Every time the Football Badgers play at Camp Randall Stadium, the local media – print and electronic – report the exact number of people who were ejected or arrested at the game. The number is usually around 25 or 30. The media don’t report this number for Badger Basketball games or Hockey matches at the Kohl Center; nor for the UW womens’ softball games at Goodman Field on the UW Campus; or, for that matter, the intercollegiate golf matches at University Ridge or the volleyball matches at the old Field House.
But, like clockwork, the morning after the football game, the news radio station in town and the local TV news stations parrot the numbers, taken from the official news release of the UW Police, I’m sure. The Wisconsin State Journal ran about two column inches on the official drunken/disorderly count on page 5 of this morning’s paper.
For the mathematically challenged (certainly including me), let’s use easy-to-work-with numbers, and assume that 40 people were ejected or arrested at a typical football game. Since Camp Randall holds about 80 thousand people, the total number arrested/detained/ejected/taken to detox is 0.05%. In other words, not statistically significant.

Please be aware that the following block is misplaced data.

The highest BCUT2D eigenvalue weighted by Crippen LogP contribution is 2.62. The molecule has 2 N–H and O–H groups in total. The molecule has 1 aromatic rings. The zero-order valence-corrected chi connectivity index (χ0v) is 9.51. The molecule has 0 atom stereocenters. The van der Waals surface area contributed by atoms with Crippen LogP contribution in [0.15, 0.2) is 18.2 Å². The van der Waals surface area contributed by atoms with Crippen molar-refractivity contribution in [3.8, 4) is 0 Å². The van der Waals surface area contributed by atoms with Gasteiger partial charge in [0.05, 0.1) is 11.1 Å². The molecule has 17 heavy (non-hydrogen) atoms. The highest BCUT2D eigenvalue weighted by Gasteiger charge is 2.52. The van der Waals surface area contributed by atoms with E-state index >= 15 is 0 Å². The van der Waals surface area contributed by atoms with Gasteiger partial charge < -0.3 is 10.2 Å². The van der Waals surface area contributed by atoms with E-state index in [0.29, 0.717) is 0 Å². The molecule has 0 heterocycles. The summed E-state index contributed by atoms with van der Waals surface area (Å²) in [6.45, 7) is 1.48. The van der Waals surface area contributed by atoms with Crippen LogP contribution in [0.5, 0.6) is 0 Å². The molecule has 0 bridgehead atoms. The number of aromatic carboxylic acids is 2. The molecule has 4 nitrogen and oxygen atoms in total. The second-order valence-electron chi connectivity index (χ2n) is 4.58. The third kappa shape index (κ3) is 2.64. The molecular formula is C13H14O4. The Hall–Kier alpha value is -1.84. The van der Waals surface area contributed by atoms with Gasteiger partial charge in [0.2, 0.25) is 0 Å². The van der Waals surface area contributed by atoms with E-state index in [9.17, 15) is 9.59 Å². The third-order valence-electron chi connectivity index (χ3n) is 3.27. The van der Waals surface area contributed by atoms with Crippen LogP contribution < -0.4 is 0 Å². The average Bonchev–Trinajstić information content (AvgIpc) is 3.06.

99.95% of the fans at Camp Randall were NOT arrested/ejected/taken to detox. And the actual percentage is lower, if you add in the thousands who just mill around the stadium, and the hundreds of ushers, security personnel, concessions stand workers, and media types who infest the area on game-day.
Do the statewide media report such a figure after every Packers or Brewers or Bucks game? Of course not, but I’ll bet a week’s pay that the Green Bay and Ashwaubenon Police and the Brown County Sheriff’s Department would tell you the percentages are similar at a typical Packers game at Lambeau Field.
I think the reason(s) the local media report this figure as if it were news is simply that years ago, when the Badgers Football team sucked and lost all the time, it was more entertaining to report the number or arrests than the number of points scored – and the “tradition” has continued.
Why the University Police continue to provide this number to the media is a deeper mystery; if I were Barry Alvarez, I’d have coffee with Chief Riseling and ask her nicely to discontinue the practice. Of course they have to keep official records, but spoon-feeding them to the media is another thing. (Here come the e-mails and comments from my many newsie friends yelling “freedom of information”.)
When/if the number exceeds the norm (as it well may next Saturday when Nebraska comes for its first game at Camp Randall, and it’s A NIGHT GAME which means all-day-all-night drinking), it may qualify as news.
But to merely parrot the number after every home game seems pointless, and, well, not “newsy”, even if it is “truthy”.